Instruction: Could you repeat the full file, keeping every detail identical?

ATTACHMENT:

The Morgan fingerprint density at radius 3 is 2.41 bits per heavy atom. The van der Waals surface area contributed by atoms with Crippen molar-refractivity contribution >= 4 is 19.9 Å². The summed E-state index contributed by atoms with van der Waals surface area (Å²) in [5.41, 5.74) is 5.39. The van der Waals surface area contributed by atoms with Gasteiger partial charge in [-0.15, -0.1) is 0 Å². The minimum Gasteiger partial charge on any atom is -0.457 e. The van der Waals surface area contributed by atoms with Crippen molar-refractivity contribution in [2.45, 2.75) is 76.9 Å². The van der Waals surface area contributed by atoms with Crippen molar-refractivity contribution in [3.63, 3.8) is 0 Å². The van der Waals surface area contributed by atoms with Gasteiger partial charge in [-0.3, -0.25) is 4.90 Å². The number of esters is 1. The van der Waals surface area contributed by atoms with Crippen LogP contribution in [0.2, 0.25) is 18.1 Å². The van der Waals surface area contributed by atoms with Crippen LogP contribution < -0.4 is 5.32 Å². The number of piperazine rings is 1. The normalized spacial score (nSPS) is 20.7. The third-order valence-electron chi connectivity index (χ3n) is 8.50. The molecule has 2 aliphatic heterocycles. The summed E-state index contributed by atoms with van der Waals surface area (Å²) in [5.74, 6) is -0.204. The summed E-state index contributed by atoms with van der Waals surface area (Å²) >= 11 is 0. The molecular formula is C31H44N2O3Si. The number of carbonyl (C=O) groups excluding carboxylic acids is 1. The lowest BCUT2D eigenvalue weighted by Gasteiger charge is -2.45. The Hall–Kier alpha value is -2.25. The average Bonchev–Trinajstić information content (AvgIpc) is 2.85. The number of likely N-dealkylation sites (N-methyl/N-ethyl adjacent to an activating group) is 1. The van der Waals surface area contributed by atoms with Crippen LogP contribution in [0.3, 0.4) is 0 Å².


The Morgan fingerprint density at radius 3 is 2.41 bits per heavy atom. The van der Waals surface area contributed by atoms with Crippen molar-refractivity contribution >= 4 is 19.9 Å². The summed E-state index contributed by atoms with van der Waals surface area (Å²) in [5.41, 5.74) is 5.39. The van der Waals surface area contributed by atoms with Gasteiger partial charge in [-0.15, -0.1) is 0 Å². The minimum Gasteiger partial charge on any atom is -0.457 e. The van der Waals surface area contributed by atoms with Crippen molar-refractivity contribution in [2.45, 2.75) is 76.9 Å². The van der Waals surface area contributed by atoms with Crippen molar-refractivity contribution in [3.63, 3.8) is 0 Å². The van der Waals surface area contributed by atoms with Gasteiger partial charge in [-0.3, -0.25) is 4.90 Å². The number of esters is 1. The van der Waals surface area contributed by atoms with Crippen LogP contribution in [0.2, 0.25) is 18.1 Å². The van der Waals surface area contributed by atoms with Crippen LogP contribution < -0.4 is 5.32 Å². The number of piperazine rings is 1. The normalized spacial score (nSPS) is 20.7. The third-order valence-electron chi connectivity index (χ3n) is 8.50. The molecule has 2 aliphatic heterocycles. The summed E-state index contributed by atoms with van der Waals surface area (Å²) in [5.74, 6) is -0.204. The summed E-state index contributed by atoms with van der Waals surface area (Å²) >= 11 is 0. The molecular formula is C31H44N2O3Si. The number of carbonyl (C=O) groups excluding carboxylic acids is 1. The lowest BCUT2D eigenvalue weighted by Gasteiger charge is -2.45. The Hall–Kier alpha value is -2.25. The average Bonchev–Trinajstić information content (AvgIpc) is 2.85. The number of likely N-dealkylation sites (N-methyl/N-ethyl adjacent to an activating group) is 1. The van der Waals surface area contributed by atoms with Crippen LogP contribution in [0.3, 0.4) is 0 Å².